“How about we wait for Oscar to do that, huh? And in the meantime, we’ll eat dinner, sound like a plan?” I asked.

“Yes. Done. Let’s eat,” Natalie said, nodding her head. “But while we eat I’m going to make her draw you a picture on her napkin of what this ring looks like.”

“You really think they have paper napkins at Bryant Mountain House? This place is all linen, all the time, right, Clara?” Roxie asked, and I smiled.

“Whatever, I’ll find some scratch paper so you can draw that ring. Huge. Huge! And I’m with Oscar, so you know I know huge.”

“Oh, for God’s sake, come on,” I said, tugging the two of them to the dining room.

As we traipsed down the hallway, Roxie was marveling at everything she saw. “I haven’t been up here in ages, not since I was a kid! Mom used to bring me here every year for Easter—they’ve got the most incredible Sunday brunch, after the egg hunt on the front lawn, of course. But what I remember best were the hot cross buns.”

“Hot cross buns, as in, one a penny, two a penny?” Natalie asked.

“Oh, I’m sure these cost more than a penny. These were the best, all puffy and flaky and cinnamony on the inside with the tiniest little currants you’ve ever seen, glossy golden brown on the outside, and this perfect white cross made out of glaze on the top. I used to take them apart piece by piece, bite by bite, to try and figure out which spices other than cinnamon they put in, whether they stirred or folded in the currants, oh, they were the best.”

Natalie and I were used to Roxie waxing poetic about her food; it was clear it’d always been her calling. Once she spent twenty minutes—and I know this because I looked at my watch when the story was over—telling us the history of the carrot and how orange carrots edged all the other colored carrots out of the marketplace and into our hearts forever. And I’d like to tell you I was paraphrasing, but she used that exact wording.

“I like hot cross buns. I like to eat them with my mouth. I don’t really care how they got made.” Natalie never could resist.

“Okay, weirdos, be on your best behavior tonight, please and thank you,” I instructed as we made our way toward the entrance to the dining room. We’d passed by it earlier on the guided tour, but I hadn’t actually been inside yet.

It was gorgeous! As we followed the hostess to our table, my head swiveled like an owl as I took in the soaring ceilings, the artistry that went into the carvings on the walls, the sheer amount of wood that went into the construction of this room. And once more, a fireplace big enough and wide enough to roast a pig.

Once we were seated, I took a look at the rest of the dinner guests. Making mental notes all the while, I realized that not only was the dining room barely half full, I only counted two couples even close to my age, and only one family with small children. Nearly everyone else was retirement age at least, older in many cases. Great for client loyalty, but realistically they’d need to be replaced with new clients, new families and couples who viewed Bryant Mountain House as their special place in the mountains.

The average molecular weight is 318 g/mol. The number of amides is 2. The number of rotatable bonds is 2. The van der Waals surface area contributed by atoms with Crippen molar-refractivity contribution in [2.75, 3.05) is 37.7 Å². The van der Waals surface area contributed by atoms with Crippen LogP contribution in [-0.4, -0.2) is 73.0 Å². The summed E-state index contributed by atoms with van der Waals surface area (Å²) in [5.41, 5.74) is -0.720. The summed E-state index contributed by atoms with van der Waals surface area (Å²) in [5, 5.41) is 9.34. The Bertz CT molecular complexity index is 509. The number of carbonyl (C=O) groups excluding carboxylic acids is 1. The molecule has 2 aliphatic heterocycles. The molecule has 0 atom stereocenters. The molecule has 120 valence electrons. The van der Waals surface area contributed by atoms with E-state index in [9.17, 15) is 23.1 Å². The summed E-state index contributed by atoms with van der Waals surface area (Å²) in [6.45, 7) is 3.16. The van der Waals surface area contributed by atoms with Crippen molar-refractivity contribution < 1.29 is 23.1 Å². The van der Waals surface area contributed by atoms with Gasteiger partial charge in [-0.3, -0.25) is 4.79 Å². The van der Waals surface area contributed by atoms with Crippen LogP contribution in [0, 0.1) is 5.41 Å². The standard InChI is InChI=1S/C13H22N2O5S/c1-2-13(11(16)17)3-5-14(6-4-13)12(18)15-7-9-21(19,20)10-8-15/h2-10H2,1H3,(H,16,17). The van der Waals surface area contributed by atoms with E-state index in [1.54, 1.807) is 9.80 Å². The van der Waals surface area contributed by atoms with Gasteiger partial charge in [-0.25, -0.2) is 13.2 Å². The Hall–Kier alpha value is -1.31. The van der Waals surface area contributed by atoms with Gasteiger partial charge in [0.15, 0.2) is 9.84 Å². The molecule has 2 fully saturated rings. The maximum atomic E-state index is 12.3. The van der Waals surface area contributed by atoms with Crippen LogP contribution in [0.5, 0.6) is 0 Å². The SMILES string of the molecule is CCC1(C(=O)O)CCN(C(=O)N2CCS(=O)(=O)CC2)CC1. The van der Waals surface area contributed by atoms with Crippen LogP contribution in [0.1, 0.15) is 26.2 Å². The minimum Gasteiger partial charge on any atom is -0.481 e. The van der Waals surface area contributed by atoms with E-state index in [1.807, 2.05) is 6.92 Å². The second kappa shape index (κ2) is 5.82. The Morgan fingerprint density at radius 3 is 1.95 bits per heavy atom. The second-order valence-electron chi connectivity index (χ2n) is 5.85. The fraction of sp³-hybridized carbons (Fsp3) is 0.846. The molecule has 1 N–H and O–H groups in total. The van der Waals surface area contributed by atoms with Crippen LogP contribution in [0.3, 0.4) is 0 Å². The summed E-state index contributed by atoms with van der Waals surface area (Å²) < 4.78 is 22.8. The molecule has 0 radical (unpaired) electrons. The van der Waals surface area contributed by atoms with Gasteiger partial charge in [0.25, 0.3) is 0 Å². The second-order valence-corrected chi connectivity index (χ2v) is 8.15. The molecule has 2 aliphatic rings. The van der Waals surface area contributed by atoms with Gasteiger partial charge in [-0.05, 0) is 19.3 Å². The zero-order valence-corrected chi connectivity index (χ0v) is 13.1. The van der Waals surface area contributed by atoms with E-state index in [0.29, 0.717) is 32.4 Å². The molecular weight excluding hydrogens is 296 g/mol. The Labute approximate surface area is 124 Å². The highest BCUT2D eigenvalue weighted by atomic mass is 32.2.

“You’re working, aren’t you?” I heard Roxie ask, and I turned to find her looking at me expectantly.

“Hmm?” I shook out my napkin and placed it in my lap. A napkin that had been folded together and placed inside a ring, an honest to God napkin ring. And finger bowls, good night, there were finger bowls on the table. I hadn’t seen a setting like this since I toured the Queen Mary.

“You’re working. I can see those wheels turning.”

“Oh, sorry, I guess.”

“She’s always working, this one, always with the working. You can’t turn it off, can you?” Natalie pointed a finger at me.

“Excuse me, that is why I’m here,” I said, pointing a finger right back at her. “And I’m not technically working, I’m here with you fools.” They were right, though. It was hard to turn off. Even the rare vacation I took, I couldn’t help but look critically at whatever hotel I was staying in.

Usually I was alone, so no one had to watch me jump through my mental hoops.

These two, however. They knew me too well.

A waiter with a tray of glasses appeared out of nowhere. “Ladies, your cocktails.”

“We didn’t order any cocktails,” I started to say, as a glass of bubbly was set down before me.

“Every meal at Bryant Mountain House begins with a champagne cocktail,” he said, setting down the final glass with a flourish.

I inspected the flute, filled to the brim with bubbles and with a tiny sugar cube nestled at the bottom and topped off with a twist of lemon. “Every meal?”

“Or another cocktail if you prefer, maybe a Grasshopper? Pink Squirrel?”

“A Pink Squirrel? What the hell year is this?” Natalie asked through the side of her mouth.

“I’m no longer sure,” I answered, raising the glass to my lips. “Well, shall we?”

We each sipped at the same time, grimaced at the same time like we’d planned it, and quickly set them aside.

“A champagne cocktail, I can’t wait to tell my mom about this, I had no idea they were still doing this up here!” Roxie laughed, reaching into her purse and firing off a quick text to Trudy.

“I take it this is another one of those long-standing mountain house traditions?” I asked. “I’ll add that to my list of wow, seriously?”

“How’s it going, by the way? Too soon to tell?” Roxie asked.

“I’m just barely scratching the surface, but I’ve got some thoughts,” I mused.

“It’s amazing up here, isn’t it? I mean, we could never afford to stay here when I was growing up, but we still made it up here for some of the bigger events. Christmas, sometimes Halloween, and they always had the most beautiful Easter Sunday celebration.”

“With the buns,” I reminded her, and she smiled.

“Totally with the buns.”

“Speaking of buns . . .” Natalie said, and I followed her gaze. There was my tour guide, moving smoothly from table to table, chatting up the guests and charming the blue hair right off those little old ladies. Dressed in a charcoal-gray suit, powder-blue tie, and yet another coordinated pocket square, Archie filled out his attire quite nicely, I had to admit. If Leo was the rugby player and Oscar was the football player, Archie looked like he’d play water polo. Long and lean, his shoulders were broad, his waist slim. And the buns?